Korean street food is one of the least appealing things to me, partially because most of it is a meaty nightmare for vegetarians, and partially because of the germ factor. Typically the food comes on a stick and is resting in some sort of bin with other food on sticks. Some are guaranteed to be meat, others look like a foamy and bread-like. There is usually a few choices of dipping sauces, most of which smell spicy. These sauces aren’t put into individual containers, but rather they are shared with everyone who decides to eat this food. It is a double dipping feast between all the strangers of a city.
One of my absolute favorite things in Korea was the lack of laws about open alcohol. It didn’t take long for me to teach all of my friends the delights of road soadies. Whenever we had a longer cab ride in front of us, we’d take a beer along. Even Claire, who didn’t like beer, had to admit that when you’re in the back of a taxi, beer tastes pretty damn good.
One weekend I was meeting up with the girls in a neighboring city and had a long, lone taxi ride ahead of me. They were finishing dinner, and I had not eaten. I stopped into a corner store to get a road soadie for the ride. I grabbed a package of crackers and some individually wrapped string cheese as well.
The cheese, if eaten back to back with Wisconsin cheese, would probably taste like plastic. However, in Korea cheese was a rarity, and foreigners treated it like gold.
I hailed a taxi and got inside. I gave the driver instructions for the beach I wanted to get to, and then I opened up my beer and the snacks. The cab driver spoke a bit of Korean to me, the end of it which I recognized as “please give me.” What does he want? I wondered.
“I’m sorry, I’m American, I don’t speak Korean,” I told him in Korean.
“Biscuit!” He said.
I laughed a little and handed him a few crackers. “In English, ‘crackers,’” I said. He munched away, happily. He turned to look at me as I loaded a cracker with a chunk of cheese. “Cheeje-uh,” I explained, using the Konglish version of ‘cheese’.
He nodded in understanding then twisted in his seat again to look at my food. I ripped off a piece of cheese, topped a cracker with it, and passed it forward. He gobbled it up and called it delicious.
I had to smile. Never in my life would I want a stranger to use their hands to rip apart cheese that I was about to eat. And never in my life had a cab driver asked for some of the food I was eating.
One weekend I went to a nearby city with my friends. Busan was more foreigner- filled than Pohang, and the
refore held more foreign foods! It also had a glorious beach. We sat out for hours, occasionally wading into the icy ocean water, then running back to our towels to lay out some more.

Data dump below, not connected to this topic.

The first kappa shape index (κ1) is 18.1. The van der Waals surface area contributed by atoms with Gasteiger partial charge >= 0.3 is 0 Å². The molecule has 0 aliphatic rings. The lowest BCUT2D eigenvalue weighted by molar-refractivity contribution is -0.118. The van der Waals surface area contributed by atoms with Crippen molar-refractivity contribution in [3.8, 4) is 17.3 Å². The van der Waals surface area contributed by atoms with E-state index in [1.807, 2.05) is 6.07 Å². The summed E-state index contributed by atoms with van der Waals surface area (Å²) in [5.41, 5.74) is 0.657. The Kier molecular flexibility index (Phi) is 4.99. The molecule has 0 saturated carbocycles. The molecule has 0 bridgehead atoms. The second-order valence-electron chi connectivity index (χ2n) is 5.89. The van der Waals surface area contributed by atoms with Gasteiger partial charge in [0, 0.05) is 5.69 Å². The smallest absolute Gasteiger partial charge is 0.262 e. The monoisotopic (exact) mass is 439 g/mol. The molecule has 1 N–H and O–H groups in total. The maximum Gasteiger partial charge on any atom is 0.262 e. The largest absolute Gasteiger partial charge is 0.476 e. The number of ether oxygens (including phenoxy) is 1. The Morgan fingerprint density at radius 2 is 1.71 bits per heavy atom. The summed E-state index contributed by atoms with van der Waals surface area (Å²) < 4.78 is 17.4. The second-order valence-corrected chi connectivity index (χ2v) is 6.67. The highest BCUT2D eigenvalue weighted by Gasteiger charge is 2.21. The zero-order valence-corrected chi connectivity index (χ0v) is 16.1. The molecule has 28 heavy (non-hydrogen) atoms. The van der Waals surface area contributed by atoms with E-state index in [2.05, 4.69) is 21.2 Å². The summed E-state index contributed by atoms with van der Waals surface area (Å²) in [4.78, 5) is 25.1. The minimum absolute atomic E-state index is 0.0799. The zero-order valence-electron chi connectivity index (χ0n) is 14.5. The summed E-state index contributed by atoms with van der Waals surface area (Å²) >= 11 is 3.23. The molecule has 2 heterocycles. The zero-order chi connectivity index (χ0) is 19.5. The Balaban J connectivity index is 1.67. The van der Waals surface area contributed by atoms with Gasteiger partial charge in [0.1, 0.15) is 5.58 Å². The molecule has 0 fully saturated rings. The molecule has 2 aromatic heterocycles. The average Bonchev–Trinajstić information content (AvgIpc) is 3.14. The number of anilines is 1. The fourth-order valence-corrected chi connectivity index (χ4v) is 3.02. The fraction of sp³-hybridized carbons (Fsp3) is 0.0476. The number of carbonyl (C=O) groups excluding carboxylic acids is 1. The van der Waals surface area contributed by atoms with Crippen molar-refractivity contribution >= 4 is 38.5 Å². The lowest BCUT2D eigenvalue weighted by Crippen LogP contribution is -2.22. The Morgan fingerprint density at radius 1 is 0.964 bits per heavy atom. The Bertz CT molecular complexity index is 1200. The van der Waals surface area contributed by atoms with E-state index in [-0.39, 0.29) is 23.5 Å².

I was wearing a one-piece swimsuit and the beach bathroom had a wet, sandy floor and two stalls with squatting toilets. When I had to pee, I chose to walk to the fast food restaurants across the street so as to use a clean restroom.
I was in line for the Burger King bathrooms. Three pre teenage girls were standing in the ladies room eating their hamburgers. They didn’t seem to be in line, so I assumed they were waiting for a friend or sister. I watched them and wondered why they wouldn’t wait outside where they could eat at a table instead of near a sink inside a public bathroom. The last stall door opened and their friend came out. She turned, reached back into her stall and picked up her half-eaten hamburger which had been resting on top of the toilet paper dispenser. She resumed eating and the girls all walked out together.
I was horrified.
I really didn’t think there could be anything worse than eating in a public bathroom until later that weekend. We were on our way back to Pohang, slightly sunburned and slightly hungover. We rode through Busan’s subway to the main bus station. We all decided to use the bathrooms before boarding our bus.
I was waiting in line and scanning the stalls. Respect for age is another major difference between Asian culture and western culture. Because of this, old ladies regularly cut off people younger than them in lines. It struck me as rude. If I saw an ajuma (old lady) lurking in a bathroom, I made a point to not be skipped. Since I was the foreigner in their country, I was probably the one with the rude manners in doing this, but after months of jaw-dropping shock, I had found holding my ground to be a way to keep from becoming an angry person.
A stall near me opened up and I prepared to dart in. The woman walking out was brushing her teeth! I mean, she had foam built up around her lips, toothbrush in hand as she worked on her molars in the middle of a bus station bathroom. I stood still, staring at the tooth brushing lady, so appalled that I almost lost my stall to an ajuma.
(written in 2010)